I am a PhD student. My work looks at the microscopic life that lives in the sea – the phytoplankton. Phytoplankton are the small microscopic plants responsible for almost half the photosynthesis and primary production on our planet. Through photosynthesis these tiny organisms produce oxygen and soak up carbon in every body of water on earth. Consider that the oxygen in every second breath we take comes from phytoplankton and their vital importance to our everyday lives and the health of the planet becomes apparent.
My interest in phytoplankton is founded upon my research during several Antarctic and Southern Ocean expeditions, a Masters of Antarctic Science and almost 3 years’ experience as a phytoplankton/microbial technician at the Australian Antarctic Division.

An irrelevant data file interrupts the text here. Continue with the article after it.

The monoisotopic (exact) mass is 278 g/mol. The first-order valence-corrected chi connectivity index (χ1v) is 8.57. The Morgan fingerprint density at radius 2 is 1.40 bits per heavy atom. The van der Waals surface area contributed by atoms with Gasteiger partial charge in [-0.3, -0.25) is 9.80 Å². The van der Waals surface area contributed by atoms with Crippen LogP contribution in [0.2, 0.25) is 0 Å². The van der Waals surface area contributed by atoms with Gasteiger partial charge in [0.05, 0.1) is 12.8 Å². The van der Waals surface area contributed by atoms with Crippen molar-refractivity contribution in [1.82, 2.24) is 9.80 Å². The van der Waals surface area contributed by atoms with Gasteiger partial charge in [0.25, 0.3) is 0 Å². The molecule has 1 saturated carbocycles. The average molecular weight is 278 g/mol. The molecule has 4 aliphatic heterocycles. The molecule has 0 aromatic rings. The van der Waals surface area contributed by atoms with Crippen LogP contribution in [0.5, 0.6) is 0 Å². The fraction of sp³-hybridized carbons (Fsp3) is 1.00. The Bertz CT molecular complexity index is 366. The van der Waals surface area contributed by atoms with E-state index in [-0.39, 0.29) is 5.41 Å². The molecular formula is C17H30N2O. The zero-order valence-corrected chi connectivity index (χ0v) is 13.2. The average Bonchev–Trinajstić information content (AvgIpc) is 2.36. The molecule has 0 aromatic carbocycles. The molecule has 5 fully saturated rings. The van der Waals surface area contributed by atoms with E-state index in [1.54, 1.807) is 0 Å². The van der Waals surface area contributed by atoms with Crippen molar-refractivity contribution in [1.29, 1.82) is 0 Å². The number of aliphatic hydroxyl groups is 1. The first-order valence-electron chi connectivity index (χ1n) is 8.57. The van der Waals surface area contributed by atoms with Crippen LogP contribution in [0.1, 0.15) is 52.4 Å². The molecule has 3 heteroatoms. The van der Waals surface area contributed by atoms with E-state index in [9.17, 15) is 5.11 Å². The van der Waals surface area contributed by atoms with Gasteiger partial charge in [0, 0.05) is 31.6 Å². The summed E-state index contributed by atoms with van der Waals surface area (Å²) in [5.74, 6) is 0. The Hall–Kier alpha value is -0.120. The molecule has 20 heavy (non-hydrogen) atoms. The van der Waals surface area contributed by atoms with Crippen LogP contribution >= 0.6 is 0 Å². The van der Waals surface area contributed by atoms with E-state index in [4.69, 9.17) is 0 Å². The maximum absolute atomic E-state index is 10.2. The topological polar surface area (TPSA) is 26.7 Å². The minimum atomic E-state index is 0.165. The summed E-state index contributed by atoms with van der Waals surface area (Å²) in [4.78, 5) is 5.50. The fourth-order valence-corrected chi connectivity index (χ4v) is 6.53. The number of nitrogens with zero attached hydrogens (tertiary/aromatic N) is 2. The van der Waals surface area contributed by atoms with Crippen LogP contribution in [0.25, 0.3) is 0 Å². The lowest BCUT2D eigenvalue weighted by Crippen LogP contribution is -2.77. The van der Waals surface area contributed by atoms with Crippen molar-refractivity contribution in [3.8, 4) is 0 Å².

My specialty and experience is in ocean remote sensing, high performance computing, bio-optics, and bridging the gap between small-scale and broad-scale oceanography.
I commenced my PhD research at the Institute for Marine and Antarctic Studies (IMAS), at the University of Tasmania, in February 2011. The central focus of my work is the use and assimilation of a long term, that is >10 years and continuing, biological and oceanographic dataset from the Southern Ocean south of Australia. My current work is the development of regional satellite algorithms specifically tuned for the Southern Ocean. Through this work we are gaining unique insights that have never before been possible into how and why the Southern Ocean is biologically and optically different. We are beginning to developed robust and highly accurate methods to capture this uniqueness at the synoptic scale.
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